Bible Heroes
Bible Heroes

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Self Improvement


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Sermonette; Aug 23, 2014
Me, Myself, and You

Joe Baity, reflecting on the seeming Narcissistic Zeitgeist displayed by our generation, promoting self-gratification, self-realization, and self-indulgence, with a plethora of self-help books promoting elevating self interest above others, cautions that this approach damages both our relationship with God and our relationships with our fellowman, threatening to defile our fellowship within the body of Christ. Jesus Christ and the Apostle Paul teach us to esteem others over ourselves, focusing on the betterment of others. Any self-improvement we can garner from self-help books composed by secular humanists pales into insignificance alongside the spiritual benefits from exercising outgoing concern for others, a mindset we can only attain by humbly submitting to God.

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Ready Answer; November 1997
Perfection...Piece by Piece

What is perfection? Does God require perfection of us? Mike Ford defines Biblical perfection and shows to what standard God holds us accountable.

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Sermon/Bible Study; Oct 3, 1989
Philippians (Part 9)

John Ritenbaugh reiterates that while Godly righteousness is open ended, allowing room for growth, human righteousness is self-limiting because of its self-centered mindset, smugly satisfied with its accomplishments. The attainment of Godly righteousness demands humility, a readiness to admit shortcomings, a yieldedness to correction, and a willingness to be refashioned. Before one can become a good example to others (serving as an improver), he must develop the humble attitude of being willing to be shaped by God's Holy Spirit, realizing shortcomings, and continually hungering and thirsting for righteousness. Achieving perfection through human devices (trusting human sensory equipment and reason for deciding standards rather than relying upon God) will severely limit spiritual growth.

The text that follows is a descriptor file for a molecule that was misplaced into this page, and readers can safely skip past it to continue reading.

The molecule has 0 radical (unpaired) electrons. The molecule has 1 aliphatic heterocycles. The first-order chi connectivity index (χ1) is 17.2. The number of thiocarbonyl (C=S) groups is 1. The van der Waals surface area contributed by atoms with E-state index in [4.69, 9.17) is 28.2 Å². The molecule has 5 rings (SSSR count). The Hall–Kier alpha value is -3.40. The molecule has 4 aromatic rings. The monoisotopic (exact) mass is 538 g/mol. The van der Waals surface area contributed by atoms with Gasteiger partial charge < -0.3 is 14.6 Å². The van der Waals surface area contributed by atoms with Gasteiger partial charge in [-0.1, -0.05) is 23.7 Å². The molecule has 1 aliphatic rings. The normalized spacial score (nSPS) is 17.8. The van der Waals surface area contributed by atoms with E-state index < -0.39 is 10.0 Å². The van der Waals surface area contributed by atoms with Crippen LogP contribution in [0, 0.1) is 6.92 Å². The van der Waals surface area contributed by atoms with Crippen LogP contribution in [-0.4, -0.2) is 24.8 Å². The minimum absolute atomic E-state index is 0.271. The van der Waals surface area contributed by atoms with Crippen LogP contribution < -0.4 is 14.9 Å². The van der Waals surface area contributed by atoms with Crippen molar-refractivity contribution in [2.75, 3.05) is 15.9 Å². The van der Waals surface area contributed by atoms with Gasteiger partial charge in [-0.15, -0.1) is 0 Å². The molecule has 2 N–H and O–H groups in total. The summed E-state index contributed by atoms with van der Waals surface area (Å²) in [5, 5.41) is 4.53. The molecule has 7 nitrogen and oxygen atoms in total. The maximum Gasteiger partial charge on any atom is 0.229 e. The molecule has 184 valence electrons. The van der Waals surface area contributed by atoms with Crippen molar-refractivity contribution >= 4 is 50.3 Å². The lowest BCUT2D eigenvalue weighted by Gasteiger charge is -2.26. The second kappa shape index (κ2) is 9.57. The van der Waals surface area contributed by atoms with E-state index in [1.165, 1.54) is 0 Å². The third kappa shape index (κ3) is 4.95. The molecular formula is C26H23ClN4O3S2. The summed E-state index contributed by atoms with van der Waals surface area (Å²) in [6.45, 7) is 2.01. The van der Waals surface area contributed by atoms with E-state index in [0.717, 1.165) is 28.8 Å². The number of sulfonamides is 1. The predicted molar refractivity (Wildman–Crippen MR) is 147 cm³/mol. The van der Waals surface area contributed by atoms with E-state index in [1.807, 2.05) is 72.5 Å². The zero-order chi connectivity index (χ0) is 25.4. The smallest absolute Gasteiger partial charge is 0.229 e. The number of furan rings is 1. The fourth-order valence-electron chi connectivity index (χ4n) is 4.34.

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Sermon/Bible Study; Sep 26, 1989
Philippians (Part 8)

John Ritenbaugh, pointing out the Apostle Paul's contention that any righteousness or morality attained by our own law keeping falls short of the righteousness required for salvation, asserts that only the righteousness of Christ attained through faith will pass muster. Unlike man's limiting, myopic, self-centered righteousness, excluding others from their circle, the righteousness of Christ (emanating from Christ's knowledge) focuses on selfless outgoing service to others, leading to exponential spiritual growth with limitless possibilities. Like Christ, we must willing to yield and trust in God's ability to create and shape us, willing to be corrected and changed as He sees fit. If we become self-satisfied with our spiritual progress, God cannot work with us. Working out our salvation is to make faith practical by experience, yielding continually to God's prompts through His Holy Spirit.

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Herbert W. Armstrong booklet; 1974
The Seven Laws of Success

Men have searched for centuries for the keys to success in life. Many have found rules to live by to bring them physical wealth and well-being, but all of them have neglected the most important factor: God!



The Berean: Daily Verse and Comment
The Berean: Daily Verse and Comment

Daily Verse and Comment

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